We don’t spend a lot of time moralizing about this debt culture. We take note of the free riders, the undisciplined, and the predatory alike. Complaining about personal and corporate rent-seeking is too easy anyway.
Rather, we lift up those who have solved past the problems of creating social mobility and access to markets. We highlight the history of credit unions, the promise of community development financial institutions, models of reform that have both succeeded and failed. We challenge our leaders to provide alternatives to the contemporary payday lending (usury) industry; we challenge ourselves to teach and enable people to build real wealth.
Pick up the report and read it. The most important phrase you will never learn if you don’t is this: “anti-thrift institution.” We may drive by a payday lender or a rent-a-center every day and not think about it this way: “Anti-thrift institutions do more than simply hand out expensive credit. They also establish social norms and promote cultural values. For today’s anti-thrifts, the effort to influence values takes the form of highly organized and self-conscious marketing and lobbying campaigns. ... These efforts are necessary to lower psychological and social inhibitions against over-borrowing and over-indebtedness.”
Take the largest, most potentially corrupting, anti-thrift institution of them all: government sponsorship of gambling. One can hardly think of a more regressive, predatory practice than the state lottery — unless you bring in slot machines.
Every day, the lottery taxes the poor by selling them a lie that their best (and only bet) is to get rich quick. “For a New Thrift” puts the contrast starkly: “With pro-thrift institutional incentives, many low- and moderate-income Americans might be able to join the class of savers and investors. Instead, the lottery has managed to recruit them into a class of habitual bettors.” We might just as well run the numbers: a class of habitual losers.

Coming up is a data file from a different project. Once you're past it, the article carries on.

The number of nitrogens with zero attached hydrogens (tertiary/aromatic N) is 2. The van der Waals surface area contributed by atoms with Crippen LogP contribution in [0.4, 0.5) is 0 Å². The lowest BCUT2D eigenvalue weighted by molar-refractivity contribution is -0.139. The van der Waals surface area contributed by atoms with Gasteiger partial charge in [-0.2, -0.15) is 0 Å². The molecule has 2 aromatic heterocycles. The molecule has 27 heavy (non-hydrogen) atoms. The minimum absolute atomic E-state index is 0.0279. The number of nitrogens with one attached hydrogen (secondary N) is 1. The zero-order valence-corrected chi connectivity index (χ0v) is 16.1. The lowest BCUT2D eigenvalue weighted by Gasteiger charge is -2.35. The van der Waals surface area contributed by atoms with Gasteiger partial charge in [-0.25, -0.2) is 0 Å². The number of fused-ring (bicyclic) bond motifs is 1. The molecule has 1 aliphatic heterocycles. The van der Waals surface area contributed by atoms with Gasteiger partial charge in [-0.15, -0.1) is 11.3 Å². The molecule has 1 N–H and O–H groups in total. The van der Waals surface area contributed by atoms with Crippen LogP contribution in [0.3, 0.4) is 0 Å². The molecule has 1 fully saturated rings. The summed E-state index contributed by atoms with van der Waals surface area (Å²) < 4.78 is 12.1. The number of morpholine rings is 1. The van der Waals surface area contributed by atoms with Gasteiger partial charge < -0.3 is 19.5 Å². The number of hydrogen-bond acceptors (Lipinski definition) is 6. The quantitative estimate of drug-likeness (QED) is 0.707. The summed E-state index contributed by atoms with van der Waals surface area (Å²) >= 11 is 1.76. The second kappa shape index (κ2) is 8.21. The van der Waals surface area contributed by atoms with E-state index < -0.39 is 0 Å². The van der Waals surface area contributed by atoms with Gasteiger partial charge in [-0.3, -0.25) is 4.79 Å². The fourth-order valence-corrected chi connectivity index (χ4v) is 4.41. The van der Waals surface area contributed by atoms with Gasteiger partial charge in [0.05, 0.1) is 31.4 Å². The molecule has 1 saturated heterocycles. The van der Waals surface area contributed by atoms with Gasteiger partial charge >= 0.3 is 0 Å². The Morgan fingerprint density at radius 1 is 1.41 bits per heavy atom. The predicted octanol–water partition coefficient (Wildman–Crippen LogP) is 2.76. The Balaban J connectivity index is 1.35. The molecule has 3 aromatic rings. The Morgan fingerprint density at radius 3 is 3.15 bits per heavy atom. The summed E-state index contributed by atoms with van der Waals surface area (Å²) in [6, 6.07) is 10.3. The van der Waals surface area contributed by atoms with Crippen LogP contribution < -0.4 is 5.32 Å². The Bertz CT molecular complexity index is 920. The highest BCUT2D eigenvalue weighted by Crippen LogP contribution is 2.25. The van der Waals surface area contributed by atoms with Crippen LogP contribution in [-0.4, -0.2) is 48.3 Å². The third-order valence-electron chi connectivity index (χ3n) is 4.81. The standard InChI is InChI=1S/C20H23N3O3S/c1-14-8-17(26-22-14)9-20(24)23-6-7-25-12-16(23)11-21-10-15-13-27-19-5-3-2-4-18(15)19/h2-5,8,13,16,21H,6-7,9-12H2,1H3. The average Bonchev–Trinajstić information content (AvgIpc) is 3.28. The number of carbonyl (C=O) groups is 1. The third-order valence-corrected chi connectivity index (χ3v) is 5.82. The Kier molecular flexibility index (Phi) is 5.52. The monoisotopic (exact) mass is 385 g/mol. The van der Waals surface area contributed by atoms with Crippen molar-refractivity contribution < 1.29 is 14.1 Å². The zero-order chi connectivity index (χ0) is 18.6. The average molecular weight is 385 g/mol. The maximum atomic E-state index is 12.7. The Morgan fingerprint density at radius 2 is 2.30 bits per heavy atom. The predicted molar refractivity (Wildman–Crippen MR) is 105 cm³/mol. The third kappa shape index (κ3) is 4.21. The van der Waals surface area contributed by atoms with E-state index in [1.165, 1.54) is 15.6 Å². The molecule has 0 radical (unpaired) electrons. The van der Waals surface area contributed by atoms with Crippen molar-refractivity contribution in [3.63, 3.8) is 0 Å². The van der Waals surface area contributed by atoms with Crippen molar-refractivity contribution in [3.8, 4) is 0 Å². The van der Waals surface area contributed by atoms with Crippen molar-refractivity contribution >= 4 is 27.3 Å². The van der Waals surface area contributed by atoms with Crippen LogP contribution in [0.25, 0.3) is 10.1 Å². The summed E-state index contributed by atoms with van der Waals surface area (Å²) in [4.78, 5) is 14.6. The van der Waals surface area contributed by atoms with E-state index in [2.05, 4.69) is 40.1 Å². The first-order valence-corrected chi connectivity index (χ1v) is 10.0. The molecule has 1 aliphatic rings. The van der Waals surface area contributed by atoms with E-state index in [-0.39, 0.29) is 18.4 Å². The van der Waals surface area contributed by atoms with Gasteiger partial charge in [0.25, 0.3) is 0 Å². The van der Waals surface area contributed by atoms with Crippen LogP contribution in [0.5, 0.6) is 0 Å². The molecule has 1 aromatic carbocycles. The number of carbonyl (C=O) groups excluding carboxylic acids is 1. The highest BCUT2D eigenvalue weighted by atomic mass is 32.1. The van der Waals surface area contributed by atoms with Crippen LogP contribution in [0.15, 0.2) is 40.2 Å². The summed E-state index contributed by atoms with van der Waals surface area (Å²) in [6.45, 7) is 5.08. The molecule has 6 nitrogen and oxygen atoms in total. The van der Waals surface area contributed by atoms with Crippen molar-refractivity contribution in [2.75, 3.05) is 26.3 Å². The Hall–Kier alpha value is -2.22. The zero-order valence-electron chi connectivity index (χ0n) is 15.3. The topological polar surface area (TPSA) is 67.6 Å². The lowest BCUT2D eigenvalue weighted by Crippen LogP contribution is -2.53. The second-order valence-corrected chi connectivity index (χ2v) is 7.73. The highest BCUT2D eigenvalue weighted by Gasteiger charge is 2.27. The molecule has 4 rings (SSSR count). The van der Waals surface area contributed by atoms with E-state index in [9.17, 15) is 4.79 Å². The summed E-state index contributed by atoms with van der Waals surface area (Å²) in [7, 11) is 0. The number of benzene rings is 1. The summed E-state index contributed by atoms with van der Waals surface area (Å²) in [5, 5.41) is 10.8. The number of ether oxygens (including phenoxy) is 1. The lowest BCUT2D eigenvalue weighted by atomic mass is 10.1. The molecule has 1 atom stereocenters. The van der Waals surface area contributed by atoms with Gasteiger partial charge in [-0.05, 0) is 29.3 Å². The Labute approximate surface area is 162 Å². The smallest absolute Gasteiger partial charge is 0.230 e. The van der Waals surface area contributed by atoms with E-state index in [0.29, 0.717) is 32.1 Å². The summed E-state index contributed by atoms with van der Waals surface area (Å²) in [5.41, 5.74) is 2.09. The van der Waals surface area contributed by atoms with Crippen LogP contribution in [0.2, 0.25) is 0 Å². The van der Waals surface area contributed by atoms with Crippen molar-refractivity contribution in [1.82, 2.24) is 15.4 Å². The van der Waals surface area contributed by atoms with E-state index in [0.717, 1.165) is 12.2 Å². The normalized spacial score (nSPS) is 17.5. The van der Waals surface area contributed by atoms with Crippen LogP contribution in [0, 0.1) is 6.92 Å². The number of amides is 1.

Even as state-sponsored gambling seems accepted by all, something cries out to be done. Take a look at groundbreaking research on a savings vehicle called Prize Linked Savings. It turns out that credit unions, notably in Michigan but also elsewhere, have developed a “Save to Win” account that repurposes the lottery.
The pooled resources of this classic savings account goes to awarding monthly and annual prizes. And it works. More people open accounts and more people save. However, it is illegal in most places because of the government’s monopoly on gambling.
Get the government out of gambling. Do more than stay out of debt: Celebrate thrift.
Let’s be thrifty
Debt is not our only problem. It is merely the consequence of not knowing how to distinguish wants from needs and thereby resist slavery. The real solution, after we have paid down our debt, is to reform ourselves and our institutions so that we make it as easy as possible to remain free.
One last suggestion: “Bring Back Thrift Week,” which was celebrated nationally from 1916 to 1966 on Franklin’s birthday. From Jan. 17-23, we can share ideas about how we can encourage the small saver and revive the middle class. Drive through your neighborhood and take note of those anti-thrift institutions, resist your spendthrift ways and reflect on our national priorities, and find out what thrift institutions make your community stronger.
We can discover together what will make us more productive in our work, creatively frugal in the stewardship of resources, and progressively generous as future minded citizens.
Do your part, and we will all be in your debt.